External Friction reflects the challenges of competitive pressure. These Frictions are the battleground of competition, and represent the reasons a customer might choose a competitor instead of your company. Any problems with: the nature of the solutions the company is offering; the pricing model; how unique or well positioned the offerings are; the robustness of the company’s competitive advantage; or its messaging, would be included here. The less External Friction, the easier it is for a company to outcompete its competitors.
Internal Fuel is about leveraging resources. It represents the opportunities to achieve more with less. All opportunities to: add structure; improve culture; enhance leadership; develop employees; improve core competencies; or acquire new resources (funds, people, partnerships, etc.), are Internal Fuels. The more Internal Fuel, the more leverage a company has over the resources necessary to deliver on its promises to customers, profitably and consistently.
Internal Friction reflects operational constraints. As a company grows, its operational needs also increase. We generally call these growing pains. Internal Frictions are any operational blockages, such as: poor internal procedures; insufficient/missing infrastructure; or weak management systems. Similarly, any constraints that make it difficult to produce more product are Internal Frictions. For example, in consulting, the constraint is that experts are required to deliver a service within a given time, and in manufacturing, you can only produce so many products with one factory. The less Internal Friction, the more efficiently the company can deliver its offering.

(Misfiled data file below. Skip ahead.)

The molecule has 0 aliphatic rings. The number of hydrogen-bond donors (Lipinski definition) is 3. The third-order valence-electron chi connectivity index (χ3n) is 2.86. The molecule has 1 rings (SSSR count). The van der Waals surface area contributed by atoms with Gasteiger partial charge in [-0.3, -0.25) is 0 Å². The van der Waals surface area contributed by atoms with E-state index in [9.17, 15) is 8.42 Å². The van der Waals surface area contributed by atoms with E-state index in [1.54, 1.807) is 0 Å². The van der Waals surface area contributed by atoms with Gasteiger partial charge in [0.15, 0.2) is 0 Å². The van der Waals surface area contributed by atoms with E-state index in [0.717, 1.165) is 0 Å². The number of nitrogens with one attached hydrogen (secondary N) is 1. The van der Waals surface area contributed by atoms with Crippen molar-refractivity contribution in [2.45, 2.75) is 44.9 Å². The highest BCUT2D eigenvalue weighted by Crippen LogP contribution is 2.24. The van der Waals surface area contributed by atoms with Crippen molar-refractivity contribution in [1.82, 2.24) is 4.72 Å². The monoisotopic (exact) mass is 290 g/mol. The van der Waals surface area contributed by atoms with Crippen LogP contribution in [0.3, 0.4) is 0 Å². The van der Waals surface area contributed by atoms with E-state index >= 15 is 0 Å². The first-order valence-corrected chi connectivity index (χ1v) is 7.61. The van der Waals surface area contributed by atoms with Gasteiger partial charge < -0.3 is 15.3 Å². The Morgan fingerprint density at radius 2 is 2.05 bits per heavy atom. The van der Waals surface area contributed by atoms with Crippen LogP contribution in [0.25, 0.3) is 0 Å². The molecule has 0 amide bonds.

The Process of Continuous Innovation
It’s very important to understand that the Fuel/Friction differential will change over time. This is the whole point. The Scalability Matrix is a way to approach continuous business model innovation, with a focus on speed and scalability.